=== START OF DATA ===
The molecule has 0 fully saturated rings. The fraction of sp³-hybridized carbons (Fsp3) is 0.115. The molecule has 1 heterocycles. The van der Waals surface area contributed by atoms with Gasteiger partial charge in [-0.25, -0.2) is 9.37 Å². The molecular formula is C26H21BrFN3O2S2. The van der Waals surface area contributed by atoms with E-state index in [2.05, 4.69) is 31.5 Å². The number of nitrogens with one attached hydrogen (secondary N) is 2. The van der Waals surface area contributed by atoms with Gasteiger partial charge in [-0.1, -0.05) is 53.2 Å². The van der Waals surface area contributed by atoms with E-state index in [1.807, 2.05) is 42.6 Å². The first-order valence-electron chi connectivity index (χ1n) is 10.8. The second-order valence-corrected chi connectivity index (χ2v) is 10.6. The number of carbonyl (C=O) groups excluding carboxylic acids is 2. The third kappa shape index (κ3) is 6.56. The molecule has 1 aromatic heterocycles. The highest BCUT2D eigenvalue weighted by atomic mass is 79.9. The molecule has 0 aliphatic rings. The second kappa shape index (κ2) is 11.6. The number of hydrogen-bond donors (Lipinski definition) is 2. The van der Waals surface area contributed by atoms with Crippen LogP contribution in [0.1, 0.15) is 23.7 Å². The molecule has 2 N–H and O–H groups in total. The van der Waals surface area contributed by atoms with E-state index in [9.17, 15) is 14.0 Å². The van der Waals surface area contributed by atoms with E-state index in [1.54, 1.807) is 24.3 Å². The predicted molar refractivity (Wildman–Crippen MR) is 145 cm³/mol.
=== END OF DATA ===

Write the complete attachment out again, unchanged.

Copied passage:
The molecule has 0 fully saturated rings. The fraction of sp³-hybridized carbons (Fsp3) is 0.115. The molecule has 1 heterocycles. The van der Waals surface area contributed by atoms with Gasteiger partial charge in [-0.25, -0.2) is 9.37 Å². The molecular formula is C26H21BrFN3O2S2. The van der Waals surface area contributed by atoms with E-state index in [2.05, 4.69) is 31.5 Å². The number of nitrogens with one attached hydrogen (secondary N) is 2. The van der Waals surface area contributed by atoms with Gasteiger partial charge in [-0.1, -0.05) is 53.2 Å². The van der Waals surface area contributed by atoms with E-state index in [1.807, 2.05) is 42.6 Å². The first-order valence-electron chi connectivity index (χ1n) is 10.8. The second-order valence-corrected chi connectivity index (χ2v) is 10.6. The number of carbonyl (C=O) groups excluding carboxylic acids is 2. The third kappa shape index (κ3) is 6.56. The molecule has 1 aromatic heterocycles. The highest BCUT2D eigenvalue weighted by atomic mass is 79.9. The molecule has 0 aliphatic rings. The second kappa shape index (κ2) is 11.6. The number of hydrogen-bond donors (Lipinski definition) is 2. The van der Waals surface area contributed by atoms with Crippen LogP contribution in [0.1, 0.15) is 23.7 Å². The molecule has 2 N–H and O–H groups in total. The van der Waals surface area contributed by atoms with E-state index in [9.17, 15) is 14.0 Å². The van der Waals surface area contributed by atoms with E-state index in [1.54, 1.807) is 24.3 Å². The predicted molar refractivity (Wildman–Crippen MR) is 145 cm³/mol.